"Shame, pathetic, they want black money," Dolgopolov rips his collegues players

The former Ukrainian tennis player, engaged at the front in the war between his country and Russia, said he was disgusted by the choice of some European tennis players to play an exhibition tournament in St. Petersburg

by Lorenzo Ciotti
"Shame, pathetic, they want black money," Dolgopolov rips his collegues players
© Matthew Stockman / Staff Getty Images Sport

The former Ukrainian tennis player Alexandr Dolgopolov declared that he no longer has the time or desire to follow tennis, as he is busy at the front. The former tennis player gave an interview to the DailyMail, reflecting on his colleagues' choice to participate in the tournaments organized by Russia.

"We see the decisions that have been made. There's not much to say about it. I see what happens in tennis, some results, because I'm on X, but I don't know when I last watched a match. It seems like a lifetime different," Dolgopolov said.

The 35-year-old from Kiev then harshly criticized some colleagues for his choice to take part in the exhibition tournament scheduled for St. Petersburg. "It's a shame, especially for European players. I can't understand it, I don't know what they have in mind.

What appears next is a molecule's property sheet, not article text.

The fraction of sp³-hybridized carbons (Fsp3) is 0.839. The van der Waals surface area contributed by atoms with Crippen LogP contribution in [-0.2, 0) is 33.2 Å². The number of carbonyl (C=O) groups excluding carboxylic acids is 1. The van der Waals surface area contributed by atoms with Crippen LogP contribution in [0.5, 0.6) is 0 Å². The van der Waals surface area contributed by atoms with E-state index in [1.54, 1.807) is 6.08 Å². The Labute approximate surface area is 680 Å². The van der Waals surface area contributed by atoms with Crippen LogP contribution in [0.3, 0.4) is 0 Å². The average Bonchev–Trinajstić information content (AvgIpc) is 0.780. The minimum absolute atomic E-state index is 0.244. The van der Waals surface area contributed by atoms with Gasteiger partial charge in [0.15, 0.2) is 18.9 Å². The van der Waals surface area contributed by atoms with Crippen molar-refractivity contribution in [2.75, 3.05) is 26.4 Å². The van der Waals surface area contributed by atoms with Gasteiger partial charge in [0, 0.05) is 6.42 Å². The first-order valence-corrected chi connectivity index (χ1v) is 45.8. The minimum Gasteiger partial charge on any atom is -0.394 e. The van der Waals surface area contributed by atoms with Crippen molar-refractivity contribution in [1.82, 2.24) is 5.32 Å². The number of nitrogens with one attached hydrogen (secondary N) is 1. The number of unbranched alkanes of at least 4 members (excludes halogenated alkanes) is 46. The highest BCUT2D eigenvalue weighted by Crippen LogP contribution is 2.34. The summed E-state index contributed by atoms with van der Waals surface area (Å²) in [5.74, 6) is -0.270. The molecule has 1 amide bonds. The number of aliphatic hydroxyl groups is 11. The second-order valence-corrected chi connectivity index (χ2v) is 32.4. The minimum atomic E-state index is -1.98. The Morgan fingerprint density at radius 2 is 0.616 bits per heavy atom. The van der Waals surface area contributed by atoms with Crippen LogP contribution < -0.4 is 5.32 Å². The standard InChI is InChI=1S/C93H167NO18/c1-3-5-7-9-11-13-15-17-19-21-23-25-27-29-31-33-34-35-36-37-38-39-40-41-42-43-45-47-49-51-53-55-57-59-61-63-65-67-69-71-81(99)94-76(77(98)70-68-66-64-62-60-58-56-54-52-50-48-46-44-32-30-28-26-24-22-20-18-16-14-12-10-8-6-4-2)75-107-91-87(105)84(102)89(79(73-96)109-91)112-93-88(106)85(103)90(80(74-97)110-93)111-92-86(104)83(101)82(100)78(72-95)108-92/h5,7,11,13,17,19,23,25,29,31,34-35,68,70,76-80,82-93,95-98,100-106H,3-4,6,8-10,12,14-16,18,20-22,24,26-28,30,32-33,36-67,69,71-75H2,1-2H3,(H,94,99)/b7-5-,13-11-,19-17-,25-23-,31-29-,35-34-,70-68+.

They only hoard black money. The Russians threaten Europe daily with nuclear attacks, with energy blackmail, and they still choose to go there to make money. These guys aren't desperate for money. Bautista has been on Tour for fifteen years and Mannarino more or less the same.

For me it's a joke. He is pathetic," the Ukrainian said.

Dolgopolov, from the court to the war

Since the beginning of the conflict between his Ukraine and Russia, Alex Dolgopolov's life has totally changed. From playing against Novak Djokovic and Rafael Nadal, to the battles, off the court, against the Russian army.

Long gone are the days when the former world number 13 enjoyed expressing his eccentric playing style on the tennis courts. In fact, a few months ago the 35-year-old Ukrainian decided to join his nation's army, risking his life for the good of his country.

Dolgopolov, in some recent interviews, has recounted the horrors of war seen up close, raising awareness of the dramatic situation that all the soldiers committed to the front experience every day, among whom there are also very young boys.

St. Petersburg